If a provider port is selected as the active content source, its content is sent directly to the television 38, but said content is also still sent to pass-through cartridges 12, in case they need to record it. If a pass-through cartridge 12, like a cable-box for example, is selected as the active source, the user can then use the cable-box's menu to select what to watch via the cable-box. This could include watching the content that is currently entering the cable-box from a provider port. It is also possible to configure an external appliance 32 as a pass-through appliance, but this is more complex, and may require attaching two content cables to the appliance, depending on whether manufacturers are able to support bidirectional content traffic on a single cable 34.
After the remote's 20 main menu setup is completed, the chassis 10 system is ready to use. Each time a user wants to use the system, the following steps occur, with the remote 20 in Normal mode:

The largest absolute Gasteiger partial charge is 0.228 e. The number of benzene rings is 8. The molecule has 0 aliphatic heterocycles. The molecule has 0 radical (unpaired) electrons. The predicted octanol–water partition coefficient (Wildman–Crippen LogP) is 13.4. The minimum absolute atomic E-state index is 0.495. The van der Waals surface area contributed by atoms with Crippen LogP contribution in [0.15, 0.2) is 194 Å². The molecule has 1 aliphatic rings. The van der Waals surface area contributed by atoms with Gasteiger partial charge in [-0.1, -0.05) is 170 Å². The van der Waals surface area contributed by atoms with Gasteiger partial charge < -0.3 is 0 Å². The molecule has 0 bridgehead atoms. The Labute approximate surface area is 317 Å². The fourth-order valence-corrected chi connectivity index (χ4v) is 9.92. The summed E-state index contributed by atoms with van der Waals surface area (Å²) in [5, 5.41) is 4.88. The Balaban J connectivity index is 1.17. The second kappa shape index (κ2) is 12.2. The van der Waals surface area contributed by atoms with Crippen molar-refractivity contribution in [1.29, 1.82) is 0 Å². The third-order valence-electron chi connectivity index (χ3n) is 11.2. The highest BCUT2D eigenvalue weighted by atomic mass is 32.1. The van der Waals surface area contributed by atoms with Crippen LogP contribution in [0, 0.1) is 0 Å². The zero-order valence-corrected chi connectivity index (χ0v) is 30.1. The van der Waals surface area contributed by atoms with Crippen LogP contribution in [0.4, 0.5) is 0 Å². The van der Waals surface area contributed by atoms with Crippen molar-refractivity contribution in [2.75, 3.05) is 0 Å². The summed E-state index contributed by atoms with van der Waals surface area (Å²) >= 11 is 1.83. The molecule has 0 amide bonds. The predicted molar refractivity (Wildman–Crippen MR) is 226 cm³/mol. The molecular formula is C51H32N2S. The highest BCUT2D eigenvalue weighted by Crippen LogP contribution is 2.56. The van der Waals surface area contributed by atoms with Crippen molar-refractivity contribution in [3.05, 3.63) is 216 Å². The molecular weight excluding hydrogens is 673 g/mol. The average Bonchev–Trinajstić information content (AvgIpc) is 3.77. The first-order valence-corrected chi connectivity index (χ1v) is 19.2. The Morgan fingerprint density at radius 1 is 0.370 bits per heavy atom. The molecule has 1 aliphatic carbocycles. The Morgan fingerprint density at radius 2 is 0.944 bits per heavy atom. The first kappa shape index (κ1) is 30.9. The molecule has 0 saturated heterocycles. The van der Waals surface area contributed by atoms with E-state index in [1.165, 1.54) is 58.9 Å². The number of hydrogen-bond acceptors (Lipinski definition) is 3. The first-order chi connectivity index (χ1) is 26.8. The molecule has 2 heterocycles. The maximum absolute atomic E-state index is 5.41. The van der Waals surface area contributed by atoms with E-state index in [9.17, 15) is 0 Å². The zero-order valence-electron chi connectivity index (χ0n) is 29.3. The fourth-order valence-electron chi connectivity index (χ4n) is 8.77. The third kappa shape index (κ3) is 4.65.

- 1. (Optional) The user selects a destination using the remote 20. If a system has multiple output devices, as is the case in this example (two televisions, and a speaker system), the CCM automatically selects the television 38 with the lowest port number as the default destination for video content. If the chassis 10 has an A/V receiver with speakers, said A/V receiver is automatically used as the default destination for all audio content; otherwise, audio content is sent to the same television 38 as the video content. Therefore, the user does not need to select a destination. However, if they choose, the user may use the remote's 20 Advanced Settings menu to select a destination, to change the defaults, or to have the Select Destination option always appear on the main menu.
- 2. The user selects an item from the main menu. Naturally, when the user selects an item, they are actually selecting an input port. The remote 20 transmits the selected port number to the CCM, which then sets the status of the selected item (the appliance or service cable attached to that input port) according to the following rules: